Imagine for a moment that the building blocks of your corporate outreach program are already in place. This includes a compelling message about your nonprofit, consistent with the profit mandate of your ideal corporate partner, and a CRM platform to keep track of all the individuals involved.
Now what? What framework will help you advance the dialogue to a mutually desired outcome? When in pursuit of a goal, I’m reminded of the wisdom of Stephen Covey, author of The Seven Habits of Highly Effective People. One of the habits described by Covey is to “Begin with the End in Mind”. Covey argues that outcomes are attained most effectively when we focus on the desired result. In our case, this may translate as follows:
- Gain agreement on how your nonprofit matches the social mission of your ideal corporate partner. Don’t skip this step as they may not have one. It’s best to know and understand this before you begin. If management can’t see the benefit of a social mission, here’s a pithy article to help you nudge them in that direction. Consider Ben and Jerry’s, a company which introduced the concept of “social mission” to the world. Help them define their social mission.
- The next objective is Outcomes! What does management hope to achieve through charitable work with your organization? Perhaps it’s about boosting employee morale or increasing brand awareness. The time has come to find out and gain alignment with both management and the “rank and file”. This can be done by employee survey and individual engagement. An upfront discussion will allow you to create a plan that demonstrates why the company and your nonprofit fit well together.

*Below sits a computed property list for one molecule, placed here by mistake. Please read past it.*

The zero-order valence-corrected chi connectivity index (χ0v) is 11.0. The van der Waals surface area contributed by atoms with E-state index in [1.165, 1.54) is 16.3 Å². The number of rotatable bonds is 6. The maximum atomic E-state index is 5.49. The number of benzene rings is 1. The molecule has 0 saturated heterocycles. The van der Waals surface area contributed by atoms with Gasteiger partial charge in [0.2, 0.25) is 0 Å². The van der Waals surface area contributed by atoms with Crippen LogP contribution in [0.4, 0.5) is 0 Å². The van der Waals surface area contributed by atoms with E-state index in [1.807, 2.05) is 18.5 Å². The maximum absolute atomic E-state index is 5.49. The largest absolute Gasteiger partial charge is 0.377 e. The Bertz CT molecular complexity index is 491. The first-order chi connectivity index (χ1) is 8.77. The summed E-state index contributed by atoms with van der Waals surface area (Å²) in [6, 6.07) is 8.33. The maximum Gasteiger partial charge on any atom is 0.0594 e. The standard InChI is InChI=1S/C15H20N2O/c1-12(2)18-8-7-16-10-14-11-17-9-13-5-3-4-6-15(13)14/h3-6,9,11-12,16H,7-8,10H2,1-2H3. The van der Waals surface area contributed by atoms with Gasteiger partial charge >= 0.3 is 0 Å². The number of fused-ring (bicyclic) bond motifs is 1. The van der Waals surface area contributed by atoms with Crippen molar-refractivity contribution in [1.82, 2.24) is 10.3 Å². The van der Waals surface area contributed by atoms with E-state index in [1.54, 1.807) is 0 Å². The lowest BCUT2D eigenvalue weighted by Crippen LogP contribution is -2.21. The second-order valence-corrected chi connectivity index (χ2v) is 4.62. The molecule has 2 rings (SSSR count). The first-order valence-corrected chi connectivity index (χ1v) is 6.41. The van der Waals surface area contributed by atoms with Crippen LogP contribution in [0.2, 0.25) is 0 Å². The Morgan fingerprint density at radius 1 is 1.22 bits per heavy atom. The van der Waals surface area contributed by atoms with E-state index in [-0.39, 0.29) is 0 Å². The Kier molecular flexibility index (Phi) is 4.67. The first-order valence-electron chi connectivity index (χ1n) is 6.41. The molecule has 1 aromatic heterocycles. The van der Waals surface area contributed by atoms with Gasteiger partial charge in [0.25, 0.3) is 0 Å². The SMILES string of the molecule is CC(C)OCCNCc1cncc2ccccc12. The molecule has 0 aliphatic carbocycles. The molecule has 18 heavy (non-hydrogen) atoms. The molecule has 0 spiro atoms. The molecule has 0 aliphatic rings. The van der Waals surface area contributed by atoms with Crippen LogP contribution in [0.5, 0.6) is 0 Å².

- An organic fit always works best. For example, the American Red Cross Mile High Chapter recently partnered with the Colorado Oil and Gas Association (COGA) for flood relief. Many oil and gas companies work in affected areas and some employees also lost their homes. Therefore, it was logical for COGA to reach out to these communities and make a philanthropic connection. COGA is encouraging both corporate and individual donations and hopes to raise $1.5 million dollars towards relief efforts. Sometimes the cause and company overlap organically.
- Beware the mismatch I recently attempted to persuade a large accounting firm to support a nonprofit technology group, thinking that both organizations would benefit. Neither party proved to be very interested in the other for a variety of reasons, but mostly cultural. As you might imagine, accountants wearing business suits and Millennial programmers have little in common, even if you put them in the same room. In this case, we got to the end—before the mind.
- Be creative. Whether a match is obvious or not, utilize employee engagement tools creatively. Take the time to determine what really makes sense for the company and employees, its social mission and bottom line requirements. Explore a broad list of employee engagement opportunities such as:
- Cultivate events aimed at brainstorming corporate involvement.
- Employee giving programs.
- Capacity building opportunities, which let employees utilize their skills on behalf of a nonprofit.
- “Gamification” and/or crowd-funding events (with personal donation pages).
- Online platforms such as Crowdrise, Fundly, CauseVox, to support individual employee and/or cause marketing campaigns.
- Partnerships with Causecast, Volunteer Match or other nonprofit/corporate platforms that bring the two sides together.
- Corporate sponsorships with clear marketing benefits.
- Cause campaigns with a percentage of the proceeds benefiting a cause or some type of in-kind donation.
- Collaboration with other nonprofits.
In the end, it’s important to get to know the company first and help define a social mission that may match to your cause. After all, corporations consist of people with real-life concerns, not just profit motive. Begin with the end in mind and you will no doubt get there together, much faster.
Amy S. Quinn is a published author and freelance writer focused on innovation in the nonprofit sector. For more resources, visit her blog.